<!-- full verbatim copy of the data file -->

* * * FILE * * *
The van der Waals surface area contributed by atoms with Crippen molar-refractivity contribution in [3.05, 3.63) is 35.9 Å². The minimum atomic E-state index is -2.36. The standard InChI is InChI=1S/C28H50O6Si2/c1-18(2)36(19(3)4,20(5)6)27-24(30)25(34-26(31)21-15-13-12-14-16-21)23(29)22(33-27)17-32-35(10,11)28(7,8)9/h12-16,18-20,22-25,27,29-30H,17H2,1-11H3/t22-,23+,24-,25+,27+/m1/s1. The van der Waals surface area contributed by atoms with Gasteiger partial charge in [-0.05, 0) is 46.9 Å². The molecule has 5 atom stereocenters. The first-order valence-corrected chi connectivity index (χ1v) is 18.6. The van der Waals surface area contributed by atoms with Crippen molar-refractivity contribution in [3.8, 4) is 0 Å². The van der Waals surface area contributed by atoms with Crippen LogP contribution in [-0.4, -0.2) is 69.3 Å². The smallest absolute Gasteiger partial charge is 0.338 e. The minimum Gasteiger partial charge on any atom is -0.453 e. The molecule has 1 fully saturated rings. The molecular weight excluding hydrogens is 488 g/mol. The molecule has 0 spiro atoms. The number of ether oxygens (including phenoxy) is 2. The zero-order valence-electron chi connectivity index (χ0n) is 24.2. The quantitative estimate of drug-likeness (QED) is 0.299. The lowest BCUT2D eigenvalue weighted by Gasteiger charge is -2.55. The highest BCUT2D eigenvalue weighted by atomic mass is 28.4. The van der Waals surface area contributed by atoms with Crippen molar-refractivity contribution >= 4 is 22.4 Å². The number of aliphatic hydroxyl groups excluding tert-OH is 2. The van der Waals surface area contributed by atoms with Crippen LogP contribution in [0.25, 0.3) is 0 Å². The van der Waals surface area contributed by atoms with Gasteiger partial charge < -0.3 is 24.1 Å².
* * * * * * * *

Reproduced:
The van der Waals surface area contributed by atoms with Crippen molar-refractivity contribution in [3.05, 3.63) is 35.9 Å². The minimum atomic E-state index is -2.36. The standard InChI is InChI=1S/C28H50O6Si2/c1-18(2)36(19(3)4,20(5)6)27-24(30)25(34-26(31)21-15-13-12-14-16-21)23(29)22(33-27)17-32-35(10,11)28(7,8)9/h12-16,18-20,22-25,27,29-30H,17H2,1-11H3/t22-,23+,24-,25+,27+/m1/s1. The van der Waals surface area contributed by atoms with Gasteiger partial charge in [-0.05, 0) is 46.9 Å². The molecule has 5 atom stereocenters. The first-order valence-corrected chi connectivity index (χ1v) is 18.6. The van der Waals surface area contributed by atoms with Crippen molar-refractivity contribution in [3.8, 4) is 0 Å². The van der Waals surface area contributed by atoms with Crippen LogP contribution in [-0.4, -0.2) is 69.3 Å². The smallest absolute Gasteiger partial charge is 0.338 e. The minimum Gasteiger partial charge on any atom is -0.453 e. The molecule has 1 fully saturated rings. The molecular weight excluding hydrogens is 488 g/mol. The molecule has 0 spiro atoms. The number of ether oxygens (including phenoxy) is 2. The zero-order valence-electron chi connectivity index (χ0n) is 24.2. The quantitative estimate of drug-likeness (QED) is 0.299. The lowest BCUT2D eigenvalue weighted by Gasteiger charge is -2.55. The highest BCUT2D eigenvalue weighted by atomic mass is 28.4. The van der Waals surface area contributed by atoms with Crippen molar-refractivity contribution >= 4 is 22.4 Å². The number of aliphatic hydroxyl groups excluding tert-OH is 2. The van der Waals surface area contributed by atoms with Crippen LogP contribution in [0.25, 0.3) is 0 Å². The van der Waals surface area contributed by atoms with Gasteiger partial charge < -0.3 is 24.1 Å².